Dubbed "Road Blocking Day", it saw many posting pictures online of vehicles with raised bonnets and boots parked across key roads, making the streets impassable to traffic. A BBC Burmese reporter saw a number of public buses stop and block junctions in Yangon.

The protest is the latest in a mounting civil disobedience movement, which has also seen strikes by doctors and teachers, and boycotts of products and services owned by the military. The aim is to cripple the functions of government and undermine the new regime's legitimacy.

Prederick wrote:

A campaign on social media calling for protesters to deliberately block roads in the country's main city started gaining traction early on Wednesday. Its aim was apparently to stop civil servants from going to work and hinder the movements of security forces.

We've seen this before. It starts as road-blocking and civil disobedience. It ends with Tiananmen Square. Protesters will always lose to those with with more ammunition than scruples when push really comes to shove, and I say that as a guy with a framed picture of "tank-man" on my wall as a reminder of the personal courage of those seeking freedom. I wish the protesters every success, but it will be international pressure that promotes change, not blocking roads.

Blocking the roads may, however, generate that pressure.

Yeah, but international pressure won't ever be applied if there are no protests to make them aware of the problem. Not that the international community will necessarily step in out of empathy or compassion for the people, but because disruptive protests are bad for business.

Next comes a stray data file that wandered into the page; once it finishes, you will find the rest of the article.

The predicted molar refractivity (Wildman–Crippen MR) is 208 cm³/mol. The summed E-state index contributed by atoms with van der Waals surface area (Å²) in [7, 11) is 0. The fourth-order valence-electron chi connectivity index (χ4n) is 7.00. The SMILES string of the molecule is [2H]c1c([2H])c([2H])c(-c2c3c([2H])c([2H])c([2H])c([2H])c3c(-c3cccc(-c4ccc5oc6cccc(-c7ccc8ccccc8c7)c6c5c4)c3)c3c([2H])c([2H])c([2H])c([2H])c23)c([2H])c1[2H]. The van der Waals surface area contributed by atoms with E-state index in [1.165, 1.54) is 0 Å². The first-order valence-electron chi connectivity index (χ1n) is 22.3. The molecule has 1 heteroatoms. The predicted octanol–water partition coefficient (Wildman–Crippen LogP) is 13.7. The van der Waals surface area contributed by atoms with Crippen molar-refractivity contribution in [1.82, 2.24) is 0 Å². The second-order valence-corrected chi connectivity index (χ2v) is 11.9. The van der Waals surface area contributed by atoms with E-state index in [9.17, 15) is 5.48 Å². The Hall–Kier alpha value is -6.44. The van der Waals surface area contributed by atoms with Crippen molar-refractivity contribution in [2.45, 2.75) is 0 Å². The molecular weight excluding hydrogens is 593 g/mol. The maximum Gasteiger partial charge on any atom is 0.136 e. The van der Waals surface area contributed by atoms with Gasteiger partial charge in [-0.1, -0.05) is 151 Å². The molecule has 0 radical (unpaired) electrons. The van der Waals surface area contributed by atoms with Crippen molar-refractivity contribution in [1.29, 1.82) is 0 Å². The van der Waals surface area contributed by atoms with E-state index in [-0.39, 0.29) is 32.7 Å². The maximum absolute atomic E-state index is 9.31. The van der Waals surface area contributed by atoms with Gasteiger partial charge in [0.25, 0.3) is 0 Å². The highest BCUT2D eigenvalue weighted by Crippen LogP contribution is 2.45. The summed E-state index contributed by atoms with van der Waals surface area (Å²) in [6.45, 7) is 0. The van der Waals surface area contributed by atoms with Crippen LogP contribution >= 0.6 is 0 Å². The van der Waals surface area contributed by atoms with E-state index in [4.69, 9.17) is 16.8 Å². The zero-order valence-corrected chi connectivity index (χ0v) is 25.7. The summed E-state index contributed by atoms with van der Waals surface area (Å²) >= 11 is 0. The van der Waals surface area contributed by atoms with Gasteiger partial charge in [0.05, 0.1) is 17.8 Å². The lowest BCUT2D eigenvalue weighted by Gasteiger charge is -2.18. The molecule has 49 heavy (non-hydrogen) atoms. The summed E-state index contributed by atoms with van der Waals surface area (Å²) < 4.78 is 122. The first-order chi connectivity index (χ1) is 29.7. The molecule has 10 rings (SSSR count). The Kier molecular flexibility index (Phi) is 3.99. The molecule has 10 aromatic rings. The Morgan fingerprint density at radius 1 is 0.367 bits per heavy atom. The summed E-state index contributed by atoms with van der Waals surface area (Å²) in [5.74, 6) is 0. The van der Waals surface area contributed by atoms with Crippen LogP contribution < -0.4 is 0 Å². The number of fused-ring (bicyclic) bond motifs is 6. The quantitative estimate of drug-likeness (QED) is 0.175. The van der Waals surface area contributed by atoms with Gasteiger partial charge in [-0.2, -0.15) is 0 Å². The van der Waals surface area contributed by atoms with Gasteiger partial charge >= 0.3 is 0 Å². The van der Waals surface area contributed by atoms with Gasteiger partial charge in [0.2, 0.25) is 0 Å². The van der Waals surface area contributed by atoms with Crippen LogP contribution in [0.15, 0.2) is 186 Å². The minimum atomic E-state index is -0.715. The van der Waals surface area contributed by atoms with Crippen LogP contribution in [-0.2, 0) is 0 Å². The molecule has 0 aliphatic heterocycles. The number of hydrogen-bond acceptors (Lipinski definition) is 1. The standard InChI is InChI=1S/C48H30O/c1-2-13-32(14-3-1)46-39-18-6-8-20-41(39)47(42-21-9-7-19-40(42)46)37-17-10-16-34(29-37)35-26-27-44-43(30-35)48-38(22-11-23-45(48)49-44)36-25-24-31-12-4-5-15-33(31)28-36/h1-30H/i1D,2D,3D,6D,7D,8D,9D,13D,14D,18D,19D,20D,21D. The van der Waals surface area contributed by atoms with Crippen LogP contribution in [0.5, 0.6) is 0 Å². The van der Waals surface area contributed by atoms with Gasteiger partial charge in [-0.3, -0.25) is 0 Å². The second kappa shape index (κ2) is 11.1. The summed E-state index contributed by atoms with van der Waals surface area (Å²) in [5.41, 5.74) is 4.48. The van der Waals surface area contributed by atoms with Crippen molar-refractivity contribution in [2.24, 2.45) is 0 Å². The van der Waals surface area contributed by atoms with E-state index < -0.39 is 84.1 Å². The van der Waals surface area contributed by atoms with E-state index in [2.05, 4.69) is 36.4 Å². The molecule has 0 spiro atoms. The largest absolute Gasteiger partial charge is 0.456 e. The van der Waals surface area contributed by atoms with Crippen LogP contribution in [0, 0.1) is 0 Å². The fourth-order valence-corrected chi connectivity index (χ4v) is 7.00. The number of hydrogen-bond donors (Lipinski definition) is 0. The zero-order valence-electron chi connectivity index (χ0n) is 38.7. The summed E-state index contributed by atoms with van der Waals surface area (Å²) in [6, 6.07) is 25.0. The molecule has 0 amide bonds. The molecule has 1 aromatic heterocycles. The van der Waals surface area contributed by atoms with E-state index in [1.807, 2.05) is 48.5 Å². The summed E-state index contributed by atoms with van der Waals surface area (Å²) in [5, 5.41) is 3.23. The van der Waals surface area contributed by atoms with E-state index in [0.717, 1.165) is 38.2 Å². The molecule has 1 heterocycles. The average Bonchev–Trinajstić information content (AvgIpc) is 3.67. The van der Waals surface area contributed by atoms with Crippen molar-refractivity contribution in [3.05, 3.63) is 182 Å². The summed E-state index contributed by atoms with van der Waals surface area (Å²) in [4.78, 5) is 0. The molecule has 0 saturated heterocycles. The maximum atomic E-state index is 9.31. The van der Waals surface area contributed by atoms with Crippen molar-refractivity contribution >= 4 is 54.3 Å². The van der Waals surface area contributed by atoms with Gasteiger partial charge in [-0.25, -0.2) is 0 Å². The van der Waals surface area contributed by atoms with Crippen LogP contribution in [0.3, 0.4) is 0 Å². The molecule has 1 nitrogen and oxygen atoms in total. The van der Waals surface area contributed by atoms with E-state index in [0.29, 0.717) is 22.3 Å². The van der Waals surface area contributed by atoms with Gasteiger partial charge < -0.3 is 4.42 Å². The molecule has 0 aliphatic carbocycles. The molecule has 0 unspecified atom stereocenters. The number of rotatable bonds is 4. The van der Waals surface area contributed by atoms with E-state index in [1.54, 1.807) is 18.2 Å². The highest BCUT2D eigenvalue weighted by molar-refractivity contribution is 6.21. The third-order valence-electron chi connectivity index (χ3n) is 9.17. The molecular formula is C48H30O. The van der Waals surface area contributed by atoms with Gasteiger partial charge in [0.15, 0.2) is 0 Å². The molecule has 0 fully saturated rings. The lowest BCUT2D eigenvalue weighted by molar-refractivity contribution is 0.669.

Facebook blocks Indigenous health groups, regional media as COVID vaccine rollout nears

Facebook has blocked the feeds of Australian news companies on its site and is preventing users from sharing Australian news content.

The tech giant is pushing back against the federal government's plans to make it and Google pay for publishing Australian news content — a world-leading initiative the companies have fiercely resisted.

But the effect of Facebook's ploy has extended well beyond major media companies.

Several Aboriginal community-controlled health services have had their posts blocked.

They include organisations such as the Aboriginal Medical Services Alliance NT, Central Australian Aboriginal Congress (CAAC) and Danila Dilba Health Service.

CAAC, a community-controlled primary health care provider, vented its frustration on Twitter at the timing of Facebook's move, given the impending COVID-19 vaccine rollout to Indigenous communities.

"A primary vehicle for health promotion, disabled at a crucial time," it tweeted.

Yay FB!

You get what you pay for.